African American skincare and beauty is often overlooked by mainstream media, but it's time for us to put our best face forward. It’s time for us to celebrate our beautiful, melanin-rich skin. It's time for us to join together in the fight against colorism and all of its many facets, including beauty standards and how they affect women of color. This is the time for us to celebrate our beauty and honor our heritage. It’s time for us to be proud of who we are, where we come from and what makes us different.
Black skin has long been a source of pride and beauty for African Americans, and there are many misconceptions about how to take care of it. We want to set the record straight on what it means to have black skin and how you can make sure your skin stays healthy, radiant, and full of life. Black skin is beautiful, and it’s just as important to take care of as any other type of skin. Unfortunately, mainstream skincare doesn’t always cater to our needs. Many companies don’t consider the unique needs of black skin when developing their products—and that means many African Americans are left with products that don’t work for them. Black skin is a unique asset, and it’s important to take care of it. There are certain things you should know about black skin and how to take care of it.
What is Black Skin?
Black skin refers to any shade of dark brown or brown-to-black pigmentation that occurs naturally in people of African descent. It's also called "melanin-rich" due to its high concentration of melanin (a natural pigment). This pigment produces your unique color and protects your hair from UV light damage.
Why is Black Skin Important?
Black skin is important because it helps protect us against sun damage by absorbing harmful rays before they reach our fragile skin cells. While all humans need some form of protection from UV light exposure, those with darker complexions tend to burn more easily than those with lighter ones—especially in areas where there's less melanin present (e.g., face/forehead).
African Americans have a unique skin type. They tend to have more melanin than other races, which means they have darker skin and can experience more hyperpigmentation than other races. This can be due to genetics or environmental factors such as sun exposure or pollution. Skin color for African Americans can be a bit complicated and therefore skincare is sometimes overlooked. Health concerns such as hyper-pigmentation, hydration, and sensitivity should be taken into consideration while also taking into account environmental factors such as acne, fine lines/wrinkles, and dryness. As with any product or ingredient that you are introducing to your body, it is critical to know what works best for your unique skin type.
Skin cancer is a major concern for people of color. According to the Skin Cancer Foundation, men who are African American have the highest incidence rate of melanoma, at 43 percent higher than white men. In addition, women who are African American have double the risk of melanoma when compared with white women. The melanin particles protect your body by absorbing harmful UV rays before they reach your cells, but there is still a small chance that some rays will pass through undamaged by melanin and cause damage if they're not protected enough by sunscreen or other preventative measures like staying out of direct sunlight when possible, during peak hours (10am-4pm).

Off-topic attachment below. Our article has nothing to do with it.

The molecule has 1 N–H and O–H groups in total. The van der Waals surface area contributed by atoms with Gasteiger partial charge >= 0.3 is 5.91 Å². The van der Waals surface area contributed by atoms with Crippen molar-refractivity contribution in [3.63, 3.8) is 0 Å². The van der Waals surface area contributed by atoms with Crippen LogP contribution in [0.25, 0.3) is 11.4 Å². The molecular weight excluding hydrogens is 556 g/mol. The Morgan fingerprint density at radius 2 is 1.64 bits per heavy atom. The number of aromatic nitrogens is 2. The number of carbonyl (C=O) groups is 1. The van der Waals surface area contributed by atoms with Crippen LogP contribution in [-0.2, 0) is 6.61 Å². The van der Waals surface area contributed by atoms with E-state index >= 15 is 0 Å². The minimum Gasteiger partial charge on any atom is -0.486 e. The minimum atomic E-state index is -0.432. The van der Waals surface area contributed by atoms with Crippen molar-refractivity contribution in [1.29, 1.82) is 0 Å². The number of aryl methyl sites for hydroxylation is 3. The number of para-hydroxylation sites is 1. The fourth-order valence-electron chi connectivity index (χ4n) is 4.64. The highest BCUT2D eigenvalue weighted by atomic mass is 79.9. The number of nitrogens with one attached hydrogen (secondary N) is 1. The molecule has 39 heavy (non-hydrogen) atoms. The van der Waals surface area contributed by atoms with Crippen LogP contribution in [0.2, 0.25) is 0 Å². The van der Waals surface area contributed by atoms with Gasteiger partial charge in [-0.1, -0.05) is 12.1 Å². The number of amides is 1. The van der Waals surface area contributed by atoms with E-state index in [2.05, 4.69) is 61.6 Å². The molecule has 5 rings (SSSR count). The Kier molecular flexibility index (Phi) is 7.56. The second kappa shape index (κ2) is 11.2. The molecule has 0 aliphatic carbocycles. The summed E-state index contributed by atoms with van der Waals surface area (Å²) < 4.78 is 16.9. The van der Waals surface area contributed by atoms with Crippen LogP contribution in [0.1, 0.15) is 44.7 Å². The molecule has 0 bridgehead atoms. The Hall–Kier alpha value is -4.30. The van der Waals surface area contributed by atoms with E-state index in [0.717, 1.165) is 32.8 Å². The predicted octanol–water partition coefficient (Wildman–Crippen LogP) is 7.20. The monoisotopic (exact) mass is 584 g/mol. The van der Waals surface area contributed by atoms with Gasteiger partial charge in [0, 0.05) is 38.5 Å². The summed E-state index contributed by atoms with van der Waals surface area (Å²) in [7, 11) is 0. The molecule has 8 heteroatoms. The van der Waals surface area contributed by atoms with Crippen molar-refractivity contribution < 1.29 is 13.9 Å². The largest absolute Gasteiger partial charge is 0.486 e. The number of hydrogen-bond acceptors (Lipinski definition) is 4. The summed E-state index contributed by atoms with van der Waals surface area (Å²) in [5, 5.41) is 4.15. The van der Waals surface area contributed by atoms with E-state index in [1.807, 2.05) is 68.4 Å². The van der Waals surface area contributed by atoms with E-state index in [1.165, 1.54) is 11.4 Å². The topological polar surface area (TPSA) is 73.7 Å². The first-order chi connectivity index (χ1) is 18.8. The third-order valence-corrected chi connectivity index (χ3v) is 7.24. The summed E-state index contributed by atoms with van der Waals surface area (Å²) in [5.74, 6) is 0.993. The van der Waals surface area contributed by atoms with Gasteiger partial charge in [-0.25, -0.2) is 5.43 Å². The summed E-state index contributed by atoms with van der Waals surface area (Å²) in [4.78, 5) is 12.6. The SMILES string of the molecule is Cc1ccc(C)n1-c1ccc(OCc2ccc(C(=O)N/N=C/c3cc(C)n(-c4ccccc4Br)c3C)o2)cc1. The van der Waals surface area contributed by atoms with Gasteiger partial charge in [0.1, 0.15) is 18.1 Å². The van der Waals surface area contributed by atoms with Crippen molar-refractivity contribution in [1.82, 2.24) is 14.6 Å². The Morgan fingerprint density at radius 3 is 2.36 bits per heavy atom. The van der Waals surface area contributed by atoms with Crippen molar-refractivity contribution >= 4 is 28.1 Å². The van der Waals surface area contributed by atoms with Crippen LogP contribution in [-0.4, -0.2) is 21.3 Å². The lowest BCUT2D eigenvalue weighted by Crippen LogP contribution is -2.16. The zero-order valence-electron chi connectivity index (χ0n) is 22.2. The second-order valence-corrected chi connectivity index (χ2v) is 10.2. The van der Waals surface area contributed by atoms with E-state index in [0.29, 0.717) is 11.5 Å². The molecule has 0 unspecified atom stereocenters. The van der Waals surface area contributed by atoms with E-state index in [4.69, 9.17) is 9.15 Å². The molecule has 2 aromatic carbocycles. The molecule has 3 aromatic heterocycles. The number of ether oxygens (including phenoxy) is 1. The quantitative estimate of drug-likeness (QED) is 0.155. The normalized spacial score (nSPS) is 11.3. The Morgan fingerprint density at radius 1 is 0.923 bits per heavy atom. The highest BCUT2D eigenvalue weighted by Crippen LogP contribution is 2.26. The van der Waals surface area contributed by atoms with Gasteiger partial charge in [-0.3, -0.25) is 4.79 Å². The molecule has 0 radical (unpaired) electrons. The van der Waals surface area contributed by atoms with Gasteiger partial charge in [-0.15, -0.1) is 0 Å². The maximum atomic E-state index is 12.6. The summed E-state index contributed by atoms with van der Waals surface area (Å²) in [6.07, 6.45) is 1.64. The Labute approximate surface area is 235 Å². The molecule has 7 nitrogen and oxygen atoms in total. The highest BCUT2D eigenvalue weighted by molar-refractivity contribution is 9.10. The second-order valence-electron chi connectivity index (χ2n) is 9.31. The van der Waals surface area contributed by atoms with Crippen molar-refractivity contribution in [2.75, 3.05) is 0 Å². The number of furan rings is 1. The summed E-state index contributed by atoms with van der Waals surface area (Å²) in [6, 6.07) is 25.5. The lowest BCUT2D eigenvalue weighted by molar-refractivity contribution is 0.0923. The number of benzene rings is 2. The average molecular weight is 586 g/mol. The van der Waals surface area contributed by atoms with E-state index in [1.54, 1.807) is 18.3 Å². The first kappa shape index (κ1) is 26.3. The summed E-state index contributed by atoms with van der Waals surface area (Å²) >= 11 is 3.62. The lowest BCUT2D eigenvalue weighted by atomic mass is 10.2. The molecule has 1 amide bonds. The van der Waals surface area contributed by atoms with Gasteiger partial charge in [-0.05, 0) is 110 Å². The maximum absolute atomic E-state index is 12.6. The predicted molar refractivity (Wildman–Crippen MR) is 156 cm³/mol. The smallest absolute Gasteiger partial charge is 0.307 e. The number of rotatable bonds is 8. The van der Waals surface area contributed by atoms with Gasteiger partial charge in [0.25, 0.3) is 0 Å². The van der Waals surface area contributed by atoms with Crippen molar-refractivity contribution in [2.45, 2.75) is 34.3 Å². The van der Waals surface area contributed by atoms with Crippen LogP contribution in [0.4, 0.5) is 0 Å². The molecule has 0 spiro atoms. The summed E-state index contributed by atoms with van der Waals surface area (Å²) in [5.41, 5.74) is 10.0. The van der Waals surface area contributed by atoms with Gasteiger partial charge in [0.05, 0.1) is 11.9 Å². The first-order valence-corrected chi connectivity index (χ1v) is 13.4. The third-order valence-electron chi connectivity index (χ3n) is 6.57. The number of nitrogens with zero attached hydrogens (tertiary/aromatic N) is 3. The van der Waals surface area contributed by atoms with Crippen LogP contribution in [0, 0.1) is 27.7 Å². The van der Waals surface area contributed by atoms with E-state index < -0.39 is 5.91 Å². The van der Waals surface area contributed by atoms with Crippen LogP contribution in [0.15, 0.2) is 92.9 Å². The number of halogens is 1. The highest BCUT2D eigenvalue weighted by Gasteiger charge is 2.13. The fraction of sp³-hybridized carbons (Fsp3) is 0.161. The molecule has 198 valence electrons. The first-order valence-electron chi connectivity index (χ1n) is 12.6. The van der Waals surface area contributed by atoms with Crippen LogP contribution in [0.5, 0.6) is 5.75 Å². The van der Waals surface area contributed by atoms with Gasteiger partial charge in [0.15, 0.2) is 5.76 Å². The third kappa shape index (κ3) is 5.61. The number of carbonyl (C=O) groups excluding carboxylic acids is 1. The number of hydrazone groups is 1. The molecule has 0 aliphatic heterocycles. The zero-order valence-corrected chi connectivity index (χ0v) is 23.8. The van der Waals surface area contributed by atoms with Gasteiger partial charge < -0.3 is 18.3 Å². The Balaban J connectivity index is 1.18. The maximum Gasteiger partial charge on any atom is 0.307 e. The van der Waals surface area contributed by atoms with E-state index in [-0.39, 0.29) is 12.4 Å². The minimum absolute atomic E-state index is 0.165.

Even if your skin isn’t dark, you can still get melanoma and other types of skin cancer. The risk is slightly lower in people with darker complexions, but it's not a guarantee that they won't develop the disease.
How to Protect Your Skin from the Sun
-Wear sunscreen with an SPF of 15 or higher.
-Wear protective clothing: hats, long sleeves and pants.
-Seek shade whenever possible. The risk of melanoma is also increased in people with a history of sunburns, especially if they were younger than 18 years old when they experienced their first sunburn.
It's important to note that these are just general guidelines and not everyone will experience the same levels of risk. The increase in melanin production is not the only way that your body reacts when you're exposed to UV radiation. Sun damage can also cause changes in the elasticity of your skin and a breakdown of collagen, resulting in wrinkles, fine lines and sagging. The UV rays from the sun are also thought to contribute to further development of skin cancer as well as other health conditions such as premature aging and cataracts.
It's very important that African American women tend to their skin in a manner consistent with the harshness of their environment. There are many ways to take care of our skin such as: use sunscreen, drinking plenty of water, do not purge your skin from its natural oils, avoid direct sun exposure and much more. The first step is to take inventory of your individual skin needs and concerns and then take action by seeing your local esthetician/dermatologist for an individualized treatment or prevention plan but also educate yourself on how what you use on the inside and out affects the quality, health and appearance of your skin.